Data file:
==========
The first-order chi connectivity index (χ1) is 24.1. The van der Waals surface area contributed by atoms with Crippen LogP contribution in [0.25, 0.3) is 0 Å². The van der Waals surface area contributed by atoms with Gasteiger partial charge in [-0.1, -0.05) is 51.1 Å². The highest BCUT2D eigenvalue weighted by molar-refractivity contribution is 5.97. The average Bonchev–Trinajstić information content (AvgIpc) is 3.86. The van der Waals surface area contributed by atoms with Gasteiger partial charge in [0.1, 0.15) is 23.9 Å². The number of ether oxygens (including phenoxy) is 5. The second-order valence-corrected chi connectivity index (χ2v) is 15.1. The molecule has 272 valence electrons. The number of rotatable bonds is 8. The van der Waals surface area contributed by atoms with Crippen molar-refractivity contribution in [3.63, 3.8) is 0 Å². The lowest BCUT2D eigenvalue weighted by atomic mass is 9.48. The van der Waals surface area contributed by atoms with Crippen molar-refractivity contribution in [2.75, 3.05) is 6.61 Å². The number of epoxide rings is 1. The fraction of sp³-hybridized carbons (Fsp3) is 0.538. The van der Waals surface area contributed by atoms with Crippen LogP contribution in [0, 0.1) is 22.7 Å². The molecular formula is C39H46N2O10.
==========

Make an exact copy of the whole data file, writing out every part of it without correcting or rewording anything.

The first-order chi connectivity index (χ1) is 24.1. The van der Waals surface area contributed by atoms with Crippen LogP contribution in [0.25, 0.3) is 0 Å². The van der Waals surface area contributed by atoms with Gasteiger partial charge in [-0.1, -0.05) is 51.1 Å². The highest BCUT2D eigenvalue weighted by molar-refractivity contribution is 5.97. The average Bonchev–Trinajstić information content (AvgIpc) is 3.86. The van der Waals surface area contributed by atoms with Gasteiger partial charge in [0.1, 0.15) is 23.9 Å². The number of ether oxygens (including phenoxy) is 5. The second-order valence-corrected chi connectivity index (χ2v) is 15.1. The molecule has 272 valence electrons. The number of rotatable bonds is 8. The van der Waals surface area contributed by atoms with Crippen molar-refractivity contribution in [3.63, 3.8) is 0 Å². The lowest BCUT2D eigenvalue weighted by atomic mass is 9.48. The van der Waals surface area contributed by atoms with Crippen molar-refractivity contribution in [2.75, 3.05) is 6.61 Å². The number of epoxide rings is 1. The fraction of sp³-hybridized carbons (Fsp3) is 0.538. The van der Waals surface area contributed by atoms with Crippen LogP contribution in [0, 0.1) is 22.7 Å². The molecular formula is C39H46N2O10.